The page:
Welcome to Universal Dialog

How to Activate Multilingual Support in Windows

Displaying and editing text in a language other than your native tongue

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Support for foreign languages in Windows (or any other operating system) can be divided into two separate tasks: viewing support and typing support. You can decide for yourself whether or not you need to enable support for keyboard input for a particular language. If you don’t know the language enough and just want to learn it or have somebody else to translate a page or a sentence for you screen support (viewing only) might be sufficient. Also, it is necessary for obvious reasons to have screen support installed before you can fully appreciate your ability to type in a foreign language.

Installing viewing support for Baltic*, Cyrillic**, and Eastern European*** groups of languages, as well as Greek**** and Turkish***** languages.

Windows 95/98/M

1. From the Control Panel select Add/Remove Programs.
2. Click Multilanguage Support, and then click Details.
3. Make sure a check mark appears beside the language or languages you want to use.
4. Click OK, and then click OK again. You may be asked to insert the media containing Windows 95, 98 or Me operating system installation files (floppy or CD-ROM), or provide an alternative location for these files by browsing the local network.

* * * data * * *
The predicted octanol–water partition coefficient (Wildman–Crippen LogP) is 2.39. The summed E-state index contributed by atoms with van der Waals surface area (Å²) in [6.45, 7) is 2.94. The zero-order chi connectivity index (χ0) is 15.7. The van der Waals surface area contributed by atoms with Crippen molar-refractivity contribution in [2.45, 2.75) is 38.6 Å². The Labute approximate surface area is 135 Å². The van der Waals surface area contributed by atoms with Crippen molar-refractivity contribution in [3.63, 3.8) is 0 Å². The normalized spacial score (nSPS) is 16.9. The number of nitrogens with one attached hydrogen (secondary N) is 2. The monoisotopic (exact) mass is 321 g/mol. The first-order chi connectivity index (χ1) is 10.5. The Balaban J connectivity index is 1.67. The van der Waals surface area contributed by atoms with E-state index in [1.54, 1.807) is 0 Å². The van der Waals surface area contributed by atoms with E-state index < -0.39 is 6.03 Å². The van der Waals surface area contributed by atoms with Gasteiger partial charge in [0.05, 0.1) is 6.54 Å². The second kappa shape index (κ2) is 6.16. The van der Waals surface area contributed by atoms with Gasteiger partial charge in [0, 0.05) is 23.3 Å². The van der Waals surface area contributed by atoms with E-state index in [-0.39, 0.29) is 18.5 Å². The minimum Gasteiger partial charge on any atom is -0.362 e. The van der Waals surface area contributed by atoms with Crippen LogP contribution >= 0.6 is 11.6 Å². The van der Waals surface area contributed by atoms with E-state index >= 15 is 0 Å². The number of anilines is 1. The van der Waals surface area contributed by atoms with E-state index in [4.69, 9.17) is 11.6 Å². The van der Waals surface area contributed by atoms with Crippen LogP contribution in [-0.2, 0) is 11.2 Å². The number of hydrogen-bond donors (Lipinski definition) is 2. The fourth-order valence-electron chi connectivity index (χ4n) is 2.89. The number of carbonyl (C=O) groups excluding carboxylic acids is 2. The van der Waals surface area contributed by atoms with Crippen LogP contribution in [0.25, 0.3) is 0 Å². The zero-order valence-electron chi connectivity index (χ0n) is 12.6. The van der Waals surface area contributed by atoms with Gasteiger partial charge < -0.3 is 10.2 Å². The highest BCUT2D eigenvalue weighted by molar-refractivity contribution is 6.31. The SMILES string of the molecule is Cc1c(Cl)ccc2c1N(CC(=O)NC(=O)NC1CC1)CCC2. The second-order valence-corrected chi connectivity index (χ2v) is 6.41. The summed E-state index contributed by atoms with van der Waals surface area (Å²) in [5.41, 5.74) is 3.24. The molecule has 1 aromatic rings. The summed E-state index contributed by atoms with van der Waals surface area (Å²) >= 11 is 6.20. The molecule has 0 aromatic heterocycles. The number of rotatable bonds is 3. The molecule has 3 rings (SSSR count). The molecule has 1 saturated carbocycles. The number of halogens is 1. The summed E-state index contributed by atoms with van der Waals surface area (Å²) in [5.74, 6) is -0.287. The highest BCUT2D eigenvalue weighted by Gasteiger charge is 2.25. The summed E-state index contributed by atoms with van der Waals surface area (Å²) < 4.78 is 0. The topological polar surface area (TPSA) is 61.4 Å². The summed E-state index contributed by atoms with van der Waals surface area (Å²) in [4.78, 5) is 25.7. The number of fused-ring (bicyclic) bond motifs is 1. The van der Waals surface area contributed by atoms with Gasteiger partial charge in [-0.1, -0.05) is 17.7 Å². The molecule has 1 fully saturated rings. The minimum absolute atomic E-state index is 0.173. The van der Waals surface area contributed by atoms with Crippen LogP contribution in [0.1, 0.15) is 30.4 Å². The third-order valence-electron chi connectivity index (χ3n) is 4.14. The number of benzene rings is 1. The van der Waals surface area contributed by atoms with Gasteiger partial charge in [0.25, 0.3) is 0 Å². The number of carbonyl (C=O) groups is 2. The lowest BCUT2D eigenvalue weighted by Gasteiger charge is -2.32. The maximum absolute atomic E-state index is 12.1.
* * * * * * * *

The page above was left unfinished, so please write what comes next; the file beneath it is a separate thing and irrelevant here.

5. The changes will take effect after your computer restarts.

Installing typing support in Windows 95/98/Me
Baltic, Cyrillic, and Eastern European groups of languages, as well as Greek and Turkish languages.

1. From the Control Panel select Keyboard.
2. Click Add . . .
3. From the list of choices select the keyboard layout and click OK. You can add one keyboard at a time.
4. Select additional options, such as System-wide keyboard switching, Enable indicator on taskbar etc.
5. Click OK. You may be asked to insert the media containing Windows 95, 98 or Me operating system installation files (floppy or CD-ROM), or provide an alternative location for these files by browsing the local network.
6. The changes will take effect immediately.

Chinese, Japanese and Korean languages

In order to install typing as well as screen support for Chinese, Japanese and Korean languages, you have to download and install the file called JAMONDO.EXE from Microsoft, that contains GlobalIME (Input Method Editor). This file enables you to use Chinese, Korean and Japanese languages in Microsoft applications, including Office and Internet Explorer. This file is actually a part of Microsoft Internet Explorer 5, and upgrading to IE5 or running IE5 setup is another way to enable CJK languages capability, as it will present you with an opportunity to install CJK support.

* Baltic languages: Estonian, Latvian, Lithuanian, using Roman alphabet (same as inEnglish)

** Cyrillic languages: Russian, Belorussian, Ukrainian, Serbian, Bulgarian, using Cyrillic alphabet

*** Eastern European languages: Polish, Czech, Slovak, Hungarian, Romanian,Slovenian, Albanian, Croatian, using Roman alphabet (same as in English)